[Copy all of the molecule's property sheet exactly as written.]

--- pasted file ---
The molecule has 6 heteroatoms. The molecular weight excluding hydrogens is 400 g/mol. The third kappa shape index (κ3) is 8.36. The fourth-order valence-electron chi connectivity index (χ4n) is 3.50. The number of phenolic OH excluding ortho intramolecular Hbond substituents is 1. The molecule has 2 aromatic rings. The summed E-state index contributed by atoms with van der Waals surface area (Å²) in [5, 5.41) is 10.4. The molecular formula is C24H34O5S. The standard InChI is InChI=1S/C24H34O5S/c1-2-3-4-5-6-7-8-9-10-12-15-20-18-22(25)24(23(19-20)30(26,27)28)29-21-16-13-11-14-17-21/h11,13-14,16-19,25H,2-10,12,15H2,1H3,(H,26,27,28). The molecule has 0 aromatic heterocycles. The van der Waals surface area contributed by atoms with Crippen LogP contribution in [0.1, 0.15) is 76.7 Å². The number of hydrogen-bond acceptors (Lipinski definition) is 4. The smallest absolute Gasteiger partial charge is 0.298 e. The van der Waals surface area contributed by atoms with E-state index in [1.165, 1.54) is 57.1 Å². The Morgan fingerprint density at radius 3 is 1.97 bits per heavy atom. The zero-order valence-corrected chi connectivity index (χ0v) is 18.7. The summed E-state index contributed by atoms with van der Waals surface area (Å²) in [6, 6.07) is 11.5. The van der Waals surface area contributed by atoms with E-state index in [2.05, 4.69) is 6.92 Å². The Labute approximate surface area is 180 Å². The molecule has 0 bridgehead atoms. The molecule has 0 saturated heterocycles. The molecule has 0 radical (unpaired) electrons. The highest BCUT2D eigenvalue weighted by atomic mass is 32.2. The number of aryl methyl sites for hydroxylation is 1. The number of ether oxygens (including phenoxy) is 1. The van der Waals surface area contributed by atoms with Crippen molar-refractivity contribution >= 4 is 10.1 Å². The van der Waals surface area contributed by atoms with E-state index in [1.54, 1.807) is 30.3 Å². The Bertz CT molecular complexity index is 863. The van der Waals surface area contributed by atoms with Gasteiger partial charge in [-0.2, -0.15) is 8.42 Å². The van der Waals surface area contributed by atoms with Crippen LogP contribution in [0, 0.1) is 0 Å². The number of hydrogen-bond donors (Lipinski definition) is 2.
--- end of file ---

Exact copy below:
The molecule has 6 heteroatoms. The molecular weight excluding hydrogens is 400 g/mol. The third kappa shape index (κ3) is 8.36. The fourth-order valence-electron chi connectivity index (χ4n) is 3.50. The number of phenolic OH excluding ortho intramolecular Hbond substituents is 1. The molecule has 2 aromatic rings. The summed E-state index contributed by atoms with van der Waals surface area (Å²) in [5, 5.41) is 10.4. The molecular formula is C24H34O5S. The standard InChI is InChI=1S/C24H34O5S/c1-2-3-4-5-6-7-8-9-10-12-15-20-18-22(25)24(23(19-20)30(26,27)28)29-21-16-13-11-14-17-21/h11,13-14,16-19,25H,2-10,12,15H2,1H3,(H,26,27,28). The molecule has 0 aromatic heterocycles. The van der Waals surface area contributed by atoms with Crippen LogP contribution in [0.1, 0.15) is 76.7 Å². The number of hydrogen-bond acceptors (Lipinski definition) is 4. The smallest absolute Gasteiger partial charge is 0.298 e. The van der Waals surface area contributed by atoms with E-state index in [1.165, 1.54) is 57.1 Å². The Morgan fingerprint density at radius 3 is 1.97 bits per heavy atom. The zero-order valence-corrected chi connectivity index (χ0v) is 18.7. The summed E-state index contributed by atoms with van der Waals surface area (Å²) in [6, 6.07) is 11.5. The van der Waals surface area contributed by atoms with E-state index in [2.05, 4.69) is 6.92 Å². The Labute approximate surface area is 180 Å². The molecule has 0 bridgehead atoms. The molecule has 0 saturated heterocycles. The molecule has 0 radical (unpaired) electrons. The highest BCUT2D eigenvalue weighted by atomic mass is 32.2. The number of aryl methyl sites for hydroxylation is 1. The number of ether oxygens (including phenoxy) is 1. The van der Waals surface area contributed by atoms with Crippen molar-refractivity contribution >= 4 is 10.1 Å². The van der Waals surface area contributed by atoms with E-state index in [1.54, 1.807) is 30.3 Å². The Bertz CT molecular complexity index is 863. The van der Waals surface area contributed by atoms with Gasteiger partial charge in [-0.2, -0.15) is 8.42 Å². The van der Waals surface area contributed by atoms with Crippen LogP contribution in [0, 0.1) is 0 Å². The number of hydrogen-bond donors (Lipinski definition) is 2.